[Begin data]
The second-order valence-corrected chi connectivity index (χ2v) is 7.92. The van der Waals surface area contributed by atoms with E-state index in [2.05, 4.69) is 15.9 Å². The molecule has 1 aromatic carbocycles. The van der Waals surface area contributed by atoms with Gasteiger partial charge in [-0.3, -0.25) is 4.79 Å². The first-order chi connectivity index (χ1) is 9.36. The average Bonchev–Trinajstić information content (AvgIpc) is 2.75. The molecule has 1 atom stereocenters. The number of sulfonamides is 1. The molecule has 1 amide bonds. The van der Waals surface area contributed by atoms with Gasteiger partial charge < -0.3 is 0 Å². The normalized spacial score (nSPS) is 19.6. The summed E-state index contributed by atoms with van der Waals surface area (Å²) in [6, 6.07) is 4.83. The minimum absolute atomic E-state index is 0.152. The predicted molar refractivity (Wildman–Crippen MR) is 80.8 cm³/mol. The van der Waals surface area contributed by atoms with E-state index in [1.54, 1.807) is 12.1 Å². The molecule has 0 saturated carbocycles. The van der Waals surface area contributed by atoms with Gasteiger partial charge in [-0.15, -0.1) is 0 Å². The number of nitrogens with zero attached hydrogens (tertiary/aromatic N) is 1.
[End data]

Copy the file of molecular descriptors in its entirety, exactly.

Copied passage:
The second-order valence-corrected chi connectivity index (χ2v) is 7.92. The van der Waals surface area contributed by atoms with E-state index in [2.05, 4.69) is 15.9 Å². The molecule has 1 aromatic carbocycles. The van der Waals surface area contributed by atoms with Gasteiger partial charge in [-0.3, -0.25) is 4.79 Å². The first-order chi connectivity index (χ1) is 9.36. The average Bonchev–Trinajstić information content (AvgIpc) is 2.75. The molecule has 1 atom stereocenters. The number of sulfonamides is 1. The molecule has 1 amide bonds. The van der Waals surface area contributed by atoms with Gasteiger partial charge < -0.3 is 0 Å². The normalized spacial score (nSPS) is 19.6. The summed E-state index contributed by atoms with van der Waals surface area (Å²) in [6, 6.07) is 4.83. The minimum absolute atomic E-state index is 0.152. The predicted molar refractivity (Wildman–Crippen MR) is 80.8 cm³/mol. The van der Waals surface area contributed by atoms with E-state index in [1.54, 1.807) is 12.1 Å². The molecule has 0 saturated carbocycles. The van der Waals surface area contributed by atoms with Gasteiger partial charge in [-0.15, -0.1) is 0 Å². The number of nitrogens with zero attached hydrogens (tertiary/aromatic N) is 1.